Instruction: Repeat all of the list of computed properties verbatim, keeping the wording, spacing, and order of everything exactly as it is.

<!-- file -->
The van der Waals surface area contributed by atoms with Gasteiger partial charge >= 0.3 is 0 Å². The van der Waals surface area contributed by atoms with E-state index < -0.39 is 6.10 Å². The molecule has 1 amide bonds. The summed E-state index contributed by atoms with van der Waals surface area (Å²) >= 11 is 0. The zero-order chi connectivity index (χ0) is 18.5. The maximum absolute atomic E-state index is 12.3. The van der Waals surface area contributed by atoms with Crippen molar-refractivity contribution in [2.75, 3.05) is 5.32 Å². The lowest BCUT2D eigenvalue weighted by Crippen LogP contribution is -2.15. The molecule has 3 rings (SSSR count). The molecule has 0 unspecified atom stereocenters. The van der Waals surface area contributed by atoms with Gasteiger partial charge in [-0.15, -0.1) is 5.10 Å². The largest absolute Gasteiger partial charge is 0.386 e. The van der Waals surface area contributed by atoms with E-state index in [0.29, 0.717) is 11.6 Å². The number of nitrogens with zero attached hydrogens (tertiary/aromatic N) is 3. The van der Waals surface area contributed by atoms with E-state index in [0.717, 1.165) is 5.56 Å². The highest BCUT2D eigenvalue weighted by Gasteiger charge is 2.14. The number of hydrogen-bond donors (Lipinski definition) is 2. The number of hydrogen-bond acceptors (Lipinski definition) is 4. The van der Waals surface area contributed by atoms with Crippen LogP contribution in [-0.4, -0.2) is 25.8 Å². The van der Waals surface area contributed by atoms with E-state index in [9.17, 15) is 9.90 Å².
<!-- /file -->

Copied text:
The van der Waals surface area contributed by atoms with Gasteiger partial charge >= 0.3 is 0 Å². The van der Waals surface area contributed by atoms with E-state index < -0.39 is 6.10 Å². The molecule has 1 amide bonds. The summed E-state index contributed by atoms with van der Waals surface area (Å²) >= 11 is 0. The zero-order chi connectivity index (χ0) is 18.5. The maximum absolute atomic E-state index is 12.3. The van der Waals surface area contributed by atoms with Crippen molar-refractivity contribution in [2.75, 3.05) is 5.32 Å². The lowest BCUT2D eigenvalue weighted by Crippen LogP contribution is -2.15. The molecule has 3 rings (SSSR count). The molecule has 0 unspecified atom stereocenters. The van der Waals surface area contributed by atoms with Gasteiger partial charge in [-0.15, -0.1) is 5.10 Å². The largest absolute Gasteiger partial charge is 0.386 e. The van der Waals surface area contributed by atoms with E-state index in [0.29, 0.717) is 11.6 Å². The number of nitrogens with zero attached hydrogens (tertiary/aromatic N) is 3. The van der Waals surface area contributed by atoms with E-state index in [0.717, 1.165) is 5.56 Å². The highest BCUT2D eigenvalue weighted by Gasteiger charge is 2.14. The number of hydrogen-bond donors (Lipinski definition) is 2. The number of hydrogen-bond acceptors (Lipinski definition) is 4. The van der Waals surface area contributed by atoms with Crippen LogP contribution in [-0.4, -0.2) is 25.8 Å². The van der Waals surface area contributed by atoms with E-state index in [9.17, 15) is 9.90 Å².